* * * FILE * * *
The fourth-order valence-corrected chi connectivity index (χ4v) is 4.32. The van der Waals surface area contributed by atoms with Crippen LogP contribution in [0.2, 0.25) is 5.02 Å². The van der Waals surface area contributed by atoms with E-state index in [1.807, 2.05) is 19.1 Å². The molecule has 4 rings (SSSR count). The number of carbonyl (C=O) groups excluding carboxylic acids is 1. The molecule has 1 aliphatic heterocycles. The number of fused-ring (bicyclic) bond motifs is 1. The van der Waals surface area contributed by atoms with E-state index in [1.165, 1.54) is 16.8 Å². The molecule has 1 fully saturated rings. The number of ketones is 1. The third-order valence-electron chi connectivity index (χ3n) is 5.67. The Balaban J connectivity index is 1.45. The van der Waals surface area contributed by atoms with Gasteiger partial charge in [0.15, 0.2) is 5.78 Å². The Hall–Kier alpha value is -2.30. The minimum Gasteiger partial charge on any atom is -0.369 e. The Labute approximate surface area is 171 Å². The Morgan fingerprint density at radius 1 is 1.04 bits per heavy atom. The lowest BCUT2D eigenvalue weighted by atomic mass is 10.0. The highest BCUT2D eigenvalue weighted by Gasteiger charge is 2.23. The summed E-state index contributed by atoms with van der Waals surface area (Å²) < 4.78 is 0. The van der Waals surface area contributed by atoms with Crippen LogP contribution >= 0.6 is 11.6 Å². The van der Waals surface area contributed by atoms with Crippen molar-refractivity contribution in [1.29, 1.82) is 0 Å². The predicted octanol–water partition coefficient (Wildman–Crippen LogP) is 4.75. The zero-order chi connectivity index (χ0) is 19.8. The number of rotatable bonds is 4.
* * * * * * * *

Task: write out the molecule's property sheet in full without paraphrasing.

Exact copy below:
The fourth-order valence-corrected chi connectivity index (χ4v) is 4.32. The van der Waals surface area contributed by atoms with Crippen LogP contribution in [0.2, 0.25) is 5.02 Å². The van der Waals surface area contributed by atoms with E-state index in [1.807, 2.05) is 19.1 Å². The molecule has 4 rings (SSSR count). The number of carbonyl (C=O) groups excluding carboxylic acids is 1. The molecule has 1 aliphatic heterocycles. The number of fused-ring (bicyclic) bond motifs is 1. The van der Waals surface area contributed by atoms with E-state index in [1.165, 1.54) is 16.8 Å². The molecule has 1 fully saturated rings. The number of ketones is 1. The third-order valence-electron chi connectivity index (χ3n) is 5.67. The Balaban J connectivity index is 1.45. The van der Waals surface area contributed by atoms with Gasteiger partial charge in [0.15, 0.2) is 5.78 Å². The Hall–Kier alpha value is -2.30. The minimum Gasteiger partial charge on any atom is -0.369 e. The Labute approximate surface area is 171 Å². The Morgan fingerprint density at radius 1 is 1.04 bits per heavy atom. The lowest BCUT2D eigenvalue weighted by atomic mass is 10.0. The highest BCUT2D eigenvalue weighted by Gasteiger charge is 2.23. The summed E-state index contributed by atoms with van der Waals surface area (Å²) < 4.78 is 0. The van der Waals surface area contributed by atoms with Crippen LogP contribution >= 0.6 is 11.6 Å². The van der Waals surface area contributed by atoms with Crippen molar-refractivity contribution in [1.29, 1.82) is 0 Å². The predicted octanol–water partition coefficient (Wildman–Crippen LogP) is 4.75. The zero-order chi connectivity index (χ0) is 19.8. The number of rotatable bonds is 4.